While I waited for my son-in-law, I saw a brochure about inflating your tires with nitrogen. I’d never heard of doing this, so I picked up the brochure. “Inflate your tires with Nitrogen Tire Inflation.” Never mind the repetition. I’ll read on.
The first few sentences all started with “Nitrogen is.” Besides the repetition, those sentences were not action-packed, showing me how nitrogen acted in my tires.
So, everybody makes mistakes. The next section added this sentence: “The most significant benefits of filling automobile tires with Nitrogen is enhanced safety.” Another “is” verb, so I missed out on seeing the nitrogen bring safety. And by the way, why is nitrogen capitalized throughout this brochure? And benefits is plural and the verb is singular. (is again)
Okay, here comes a section from the Wall Street Journal. That’s bound to be good writing. The second sentence has 35 words in it, so I lost all the meaning. And the next sentence started with: “Under-inflation was identified as a factor…” Who identified it? Another weak, passive verb.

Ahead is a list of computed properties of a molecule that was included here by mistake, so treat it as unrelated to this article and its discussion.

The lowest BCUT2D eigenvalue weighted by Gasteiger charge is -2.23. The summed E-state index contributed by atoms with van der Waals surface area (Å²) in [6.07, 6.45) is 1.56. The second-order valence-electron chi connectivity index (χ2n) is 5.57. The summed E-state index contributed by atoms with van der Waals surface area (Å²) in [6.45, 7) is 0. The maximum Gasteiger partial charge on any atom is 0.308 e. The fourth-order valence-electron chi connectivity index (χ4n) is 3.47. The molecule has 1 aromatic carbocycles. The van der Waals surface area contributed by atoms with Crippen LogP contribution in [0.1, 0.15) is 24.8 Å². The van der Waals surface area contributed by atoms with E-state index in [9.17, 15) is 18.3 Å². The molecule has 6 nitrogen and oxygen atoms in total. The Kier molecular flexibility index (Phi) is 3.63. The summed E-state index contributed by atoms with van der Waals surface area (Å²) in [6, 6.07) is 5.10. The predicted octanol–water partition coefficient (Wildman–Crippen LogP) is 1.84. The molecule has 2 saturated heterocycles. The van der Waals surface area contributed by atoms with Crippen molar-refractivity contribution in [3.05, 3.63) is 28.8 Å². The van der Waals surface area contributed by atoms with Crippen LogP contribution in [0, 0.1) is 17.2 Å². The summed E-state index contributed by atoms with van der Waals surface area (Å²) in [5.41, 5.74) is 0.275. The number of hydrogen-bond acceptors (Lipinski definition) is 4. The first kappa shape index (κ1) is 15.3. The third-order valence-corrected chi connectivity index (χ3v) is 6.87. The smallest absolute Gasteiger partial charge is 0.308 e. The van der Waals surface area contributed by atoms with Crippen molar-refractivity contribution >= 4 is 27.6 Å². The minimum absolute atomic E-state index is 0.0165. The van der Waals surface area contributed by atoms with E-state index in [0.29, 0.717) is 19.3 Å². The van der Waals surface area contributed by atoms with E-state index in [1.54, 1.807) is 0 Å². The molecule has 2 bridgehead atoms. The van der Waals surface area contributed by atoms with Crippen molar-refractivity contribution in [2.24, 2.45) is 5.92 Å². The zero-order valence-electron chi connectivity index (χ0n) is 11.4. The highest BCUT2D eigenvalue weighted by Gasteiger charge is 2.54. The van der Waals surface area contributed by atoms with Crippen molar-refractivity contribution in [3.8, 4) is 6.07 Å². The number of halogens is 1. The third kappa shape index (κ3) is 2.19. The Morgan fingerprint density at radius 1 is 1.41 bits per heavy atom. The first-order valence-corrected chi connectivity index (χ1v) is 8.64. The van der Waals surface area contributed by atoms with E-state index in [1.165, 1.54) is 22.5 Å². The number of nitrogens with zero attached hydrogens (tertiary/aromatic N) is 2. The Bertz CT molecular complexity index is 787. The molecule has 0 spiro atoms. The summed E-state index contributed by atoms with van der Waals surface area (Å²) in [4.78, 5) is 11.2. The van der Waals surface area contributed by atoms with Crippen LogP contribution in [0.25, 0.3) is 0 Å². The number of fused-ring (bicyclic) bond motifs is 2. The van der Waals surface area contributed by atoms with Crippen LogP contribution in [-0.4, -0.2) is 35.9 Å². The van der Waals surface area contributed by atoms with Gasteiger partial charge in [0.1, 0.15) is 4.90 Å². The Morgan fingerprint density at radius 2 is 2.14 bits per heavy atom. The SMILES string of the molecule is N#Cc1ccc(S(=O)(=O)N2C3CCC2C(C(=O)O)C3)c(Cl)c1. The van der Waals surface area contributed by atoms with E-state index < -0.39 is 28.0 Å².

The back of this brochure will, no doubt, outshine the front. “Oxidative aging is caused by diffusion of oxygen from the pressure air cavity of the tire to the outside atmosphere.” Pardon me? Huh? Oxidative aging? And another passive verb. Please, just the final panel for some good writing. But no. Nitrogen is, Nitrogen is, Nitrogen can be mixed…”
I noted that a company called Sym-Tech put the brochure together. You’ve had your chance, Sym-Tech. You got me interested and then – flat tire.
Good writing is writing, no matter where it is. Fiction writing teaches us how to write. We can use our knowledge in brochures, in explaining to the public why they should inflate their tires with nitrogen.